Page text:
- Revocable trust allows for flexibility. Changes can be made while you, the grantor, are still alive and the assets in the trust are still considered to be owned by you. In addition, a revocable trust can help you avoid probate court. The downside is that your assets are not protected from litigation or state and federal estate taxes at the time of death.
- Irrevocable trust does not allow for any changes to be made once created. The terms and conditions are permanent. In this case, the grantor relinquishes all rights of ownership to the trustee, who can only make changes with the express permission of the trust’s beneficiary(ies).
Limited liability corporations aren’t just for small companies—you can also use one to establish an owning partnership for your property. This is another way to shield your assets from creditors and even provide tax benefits.
In what sounds like a quirky distinction, the individual owner or investor may be liable for taxes on earned income generated through the LLC partnership, but the LLC itself will not be taxed. It may sound complicated and perhaps questionably legal, but the truth is that this is a popular and perfectly legal way to protect your property from creditors and access specific tax benefits.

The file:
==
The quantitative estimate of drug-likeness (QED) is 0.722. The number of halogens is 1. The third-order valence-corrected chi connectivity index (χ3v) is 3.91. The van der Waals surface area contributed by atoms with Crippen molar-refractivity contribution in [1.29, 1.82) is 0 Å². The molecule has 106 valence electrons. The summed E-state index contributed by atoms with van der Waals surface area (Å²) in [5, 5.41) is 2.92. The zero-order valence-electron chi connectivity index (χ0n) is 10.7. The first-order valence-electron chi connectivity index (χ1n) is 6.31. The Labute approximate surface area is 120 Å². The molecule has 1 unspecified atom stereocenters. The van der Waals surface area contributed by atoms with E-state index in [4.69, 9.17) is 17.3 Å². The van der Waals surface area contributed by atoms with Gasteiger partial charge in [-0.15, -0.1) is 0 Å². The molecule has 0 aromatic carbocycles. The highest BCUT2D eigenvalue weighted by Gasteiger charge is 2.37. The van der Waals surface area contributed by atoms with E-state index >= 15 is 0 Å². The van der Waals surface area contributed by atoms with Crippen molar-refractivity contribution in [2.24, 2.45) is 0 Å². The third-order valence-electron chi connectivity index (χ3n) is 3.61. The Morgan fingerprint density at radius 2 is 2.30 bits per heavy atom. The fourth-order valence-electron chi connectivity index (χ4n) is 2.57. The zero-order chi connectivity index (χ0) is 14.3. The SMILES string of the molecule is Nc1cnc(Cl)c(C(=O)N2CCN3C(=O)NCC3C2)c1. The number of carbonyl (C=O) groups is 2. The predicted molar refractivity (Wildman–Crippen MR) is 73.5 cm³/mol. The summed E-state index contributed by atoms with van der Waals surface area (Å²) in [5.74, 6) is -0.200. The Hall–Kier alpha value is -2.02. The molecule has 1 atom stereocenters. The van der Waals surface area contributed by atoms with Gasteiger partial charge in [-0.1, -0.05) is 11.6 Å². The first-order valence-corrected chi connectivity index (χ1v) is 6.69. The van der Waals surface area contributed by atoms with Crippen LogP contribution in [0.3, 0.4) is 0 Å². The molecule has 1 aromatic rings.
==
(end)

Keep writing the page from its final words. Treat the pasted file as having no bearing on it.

An owning corporation is a type of ownership interest that allows for corporate involvement in real estate ownership. Typically, a board of directors will oversee the corporation’s ownership interest. While there are invariably many reasons a corporation might want to gain ownership interest in a property, potential liabilities do exist. An owning corporation could be liable for damages and the property seized if the corporation were to be found guilty in a lawsuit and forced to provide monetary compensation to the plaintiff.